A few segments of the US economy show some signs of fragility amid higher rates


A significant increase of the Libor rate

The recent announcements made by the White House on trade protectionism have triggered a sudden surge in the level of uncertainty, harshly penalizing equity markets and increasing the demand for safe haven assets. As a result of this, US long-term interest rates have markedly declined over the last month from 1.9% to 1.8%. In the opposite way, and despite rising uncertainties, US short-term interest rates have continued increasing, in particular the LIBOR rate, which today reaches 2.35%. This trend reflects above all the confidence of the market in the Fed’s capacity to continue its monetary policy normalization with a gradual increase of official rates. We still expect two more hikes in 2018.

More worryingly, the LIBOR – OIS spread currently reveals increasing difficulties of banks in accessing short-term liquidities on the money market. During the subprime crisis, this indicator played the role of a bell-weather on the health of US banks as sudden reversal of confidence in any financial conditions could lead to a market freezing, with strongly negative impacts on banks’ credit conditions and on the real side of the economy. Today, this indicator has lost of its relevancy because of regulatory changes, which have transformed the way money market funds interact with banks. Despite this new element, the widening of the LIBOR – OIS spread still contains some information in terms of liquidity conditions, as evidenced by our proprietary indicator of excess supply of money.

In order to identify the impact of the Fed’s tightening policy (progressive increase of official rates and reduction of the Fed’s balance sheet), we estimate a theoretical money demand based on M0 and quantity theory of money, i.e. we calculate a theoretical M0 (transactional money demand), which is determined by the relation MV = PT with M corresponding to M0, V indicating the velocity of M0, P the level of prices and T the level of transactions or nominal GDP. We study this relation in variation and compare the observed evolution of M0 and the theoretical one justified by activity and speed of money circulation. To this regard, it appears that we are currently at an interesting juncture, where the excess of liquidity is now close to 0 after long years of money excess supply, during which debt and therefore investment financing were particularly cheap. Our indicators therefore points toward an end of the cheap money, which could have a significant impact on the real side of the company, for those economic actors which rely the most on debt.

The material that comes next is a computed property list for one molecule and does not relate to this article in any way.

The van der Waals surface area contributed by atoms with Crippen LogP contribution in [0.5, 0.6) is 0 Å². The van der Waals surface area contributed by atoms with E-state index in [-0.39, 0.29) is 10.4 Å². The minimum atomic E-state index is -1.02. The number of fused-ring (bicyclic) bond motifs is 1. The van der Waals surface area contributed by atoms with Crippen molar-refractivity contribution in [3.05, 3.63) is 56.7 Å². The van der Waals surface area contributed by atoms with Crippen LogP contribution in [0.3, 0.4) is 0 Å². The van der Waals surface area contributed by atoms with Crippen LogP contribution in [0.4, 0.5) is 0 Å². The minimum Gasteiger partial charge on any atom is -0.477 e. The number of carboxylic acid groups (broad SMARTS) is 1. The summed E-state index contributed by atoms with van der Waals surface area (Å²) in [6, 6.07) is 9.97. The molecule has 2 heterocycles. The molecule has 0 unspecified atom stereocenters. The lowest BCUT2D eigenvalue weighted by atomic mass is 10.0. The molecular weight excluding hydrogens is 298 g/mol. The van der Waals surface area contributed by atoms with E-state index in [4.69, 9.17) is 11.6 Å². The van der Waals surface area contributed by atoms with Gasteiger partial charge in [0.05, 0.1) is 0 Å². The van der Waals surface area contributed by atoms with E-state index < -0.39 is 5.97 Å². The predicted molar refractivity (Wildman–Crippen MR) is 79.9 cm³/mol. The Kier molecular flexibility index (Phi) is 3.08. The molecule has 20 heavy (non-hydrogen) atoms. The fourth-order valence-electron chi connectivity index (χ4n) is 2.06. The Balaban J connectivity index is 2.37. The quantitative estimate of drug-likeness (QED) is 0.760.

The high yield sector is probably one of the most exposed segments of the US economy to an interest rate shocks as it benefitted from exceptionally advantageous interest rate conditions. On the basis of a bottom up process using financial data from companies listed in the S&P500, we can have a view on the relative level of leverage of sectors calculated as the ratio of net debt to ebitda. To this regard, the utilities sector is the most leveraged, followed by materials and energy, confirming the existence of high indebtedness in sectors which are relatively more capital intensive.